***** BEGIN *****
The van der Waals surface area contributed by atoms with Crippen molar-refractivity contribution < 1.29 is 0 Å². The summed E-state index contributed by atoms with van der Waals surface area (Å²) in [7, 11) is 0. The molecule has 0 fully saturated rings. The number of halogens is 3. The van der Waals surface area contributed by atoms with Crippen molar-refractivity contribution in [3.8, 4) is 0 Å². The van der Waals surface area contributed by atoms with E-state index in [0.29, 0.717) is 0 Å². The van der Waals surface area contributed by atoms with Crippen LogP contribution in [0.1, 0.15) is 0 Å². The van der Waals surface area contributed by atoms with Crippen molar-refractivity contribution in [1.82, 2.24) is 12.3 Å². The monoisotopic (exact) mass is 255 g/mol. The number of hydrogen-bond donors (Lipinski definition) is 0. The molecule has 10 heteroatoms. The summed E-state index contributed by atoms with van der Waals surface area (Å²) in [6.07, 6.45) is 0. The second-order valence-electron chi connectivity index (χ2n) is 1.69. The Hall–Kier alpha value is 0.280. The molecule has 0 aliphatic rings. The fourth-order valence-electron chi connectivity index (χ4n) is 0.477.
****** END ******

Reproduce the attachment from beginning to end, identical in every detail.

The van der Waals surface area contributed by atoms with Crippen molar-refractivity contribution < 1.29 is 0 Å². The summed E-state index contributed by atoms with van der Waals surface area (Å²) in [7, 11) is 0. The molecule has 0 fully saturated rings. The number of halogens is 3. The van der Waals surface area contributed by atoms with Crippen molar-refractivity contribution in [3.8, 4) is 0 Å². The van der Waals surface area contributed by atoms with E-state index in [0.29, 0.717) is 0 Å². The van der Waals surface area contributed by atoms with Crippen LogP contribution in [0.1, 0.15) is 0 Å². The van der Waals surface area contributed by atoms with Crippen molar-refractivity contribution in [1.82, 2.24) is 12.3 Å². The monoisotopic (exact) mass is 255 g/mol. The number of hydrogen-bond donors (Lipinski definition) is 0. The molecule has 10 heteroatoms. The summed E-state index contributed by atoms with van der Waals surface area (Å²) in [6.07, 6.45) is 0. The second-order valence-electron chi connectivity index (χ2n) is 1.69. The Hall–Kier alpha value is 0.280. The molecule has 0 aliphatic rings. The fourth-order valence-electron chi connectivity index (χ4n) is 0.477.